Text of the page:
Thus the EPA concludes that the “straightforward meaning of this provision is that implementation of the RFS program itself must be the cause of the severe harm. We found that the language provided by Congress does not support the interpretation that EPA would be authorized to grant a waiver if it found that implementation of the program would significantly contribute to severe harm.”
If the implementation of the RFS is the cause of the severe economic harm – EPA reasons – then the implementation of the waiver must mitigate the harm.
If the implementation of a waiver does not reduce corn prices and increase the amount of corn available for other uses in the one-year timeframe EPA must use in its analysis, it must conclude that the RFS volumetric requirement is not the “cause” of the severe harm.
We remember in high school English class how frustrated we would feel when the teacher would ask us to figure out what a writer meant in writing a particular sentence or line of poetry. It seemed to us like a lot of useless nitpicking. Well, in this decision the EPA spent some time nitpicking by examining the meaning of three words: “would” and “severely harm” in their statutory context.
From an analytical perspective the “EPA interprets the word ‘would’ as requiring a generally high degree of confidence that implementation of the RFS program would severely harm the economy of a State a region, or the United States.”
“In (a previous) waiver determination we noted that Congress specifically provided for a lesser degree of confidence in a related waiver provision … That provision applies for just the first year of the RFS program, and provides for a waiver of the 2006 requirements based on a study by the Secretary of Energy of whether the program ‘will likely result in significant adverse impacts on consumers in 2006.’ (Emphasis supplied). The term ‘likely’ generally means that something is at least probable, and EPA believes that the term ‘would’…means Congress intended to require a greater degree of confidence under the waiver provision at issue here.”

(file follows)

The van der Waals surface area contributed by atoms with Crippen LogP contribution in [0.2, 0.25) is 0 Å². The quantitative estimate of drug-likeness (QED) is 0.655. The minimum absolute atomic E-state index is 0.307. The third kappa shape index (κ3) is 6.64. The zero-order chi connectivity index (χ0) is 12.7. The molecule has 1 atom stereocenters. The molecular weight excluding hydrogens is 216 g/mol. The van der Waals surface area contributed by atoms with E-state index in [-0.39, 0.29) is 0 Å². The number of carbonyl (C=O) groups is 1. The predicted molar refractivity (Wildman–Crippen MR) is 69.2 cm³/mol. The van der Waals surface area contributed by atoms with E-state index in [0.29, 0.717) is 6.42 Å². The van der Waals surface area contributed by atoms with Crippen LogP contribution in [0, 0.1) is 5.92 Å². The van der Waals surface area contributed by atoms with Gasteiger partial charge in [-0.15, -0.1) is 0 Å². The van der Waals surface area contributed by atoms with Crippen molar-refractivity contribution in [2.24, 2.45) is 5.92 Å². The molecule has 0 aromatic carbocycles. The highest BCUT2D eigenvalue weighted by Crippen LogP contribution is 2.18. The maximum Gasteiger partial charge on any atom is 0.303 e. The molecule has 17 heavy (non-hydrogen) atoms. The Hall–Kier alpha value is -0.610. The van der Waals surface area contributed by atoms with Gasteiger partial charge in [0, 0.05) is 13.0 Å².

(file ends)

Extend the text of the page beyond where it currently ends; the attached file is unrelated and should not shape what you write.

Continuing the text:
The EPA argues “that while the [RFS] statute does not define the term ‘severely harm,’ the straightforward meaning of this phrase indicates that Congress set a high threshold for issuance of a waiver.” In making this argument the EPA examines another statute where “ozone nonattainment areas are classified according to their degree of impairment, along a continuum of marginal, moderate, serious, severe or extreme ozone nonattainment areas. Thus…‘severe’ indicates a level of harm that is greater than marginal, moderate, or serious, though less than extreme.” As a result the EPA adopts the words “severely harm” to indicate “a point quite far along a continuum of harm.”
In analyzing a decision of an agency like the EPA, it is important to remember that they must build the case for their decision brick by brick. Some of those bricks describe the current processes used by the refineries while others focus on timeframes and words like “would” and “severely harm.”
Next week we will examine the economic model that the EPA used in their technical analysis of what would happen with and without the mandate.
Daryll E. Ray holds the Blasingame Chair of Excellence in Agricultural Policy, Institute of Agriculture, University of Tennessee, and is the Director of UT’s Agricultural Policy Analysis Center (APAC). Harwood D. Schaffer is a Research Assistant Professor at APAC. 865-974-7407; Fax: 865-974-7298; firstname.lastname@example.org and email@example.com; www.agpolicy.org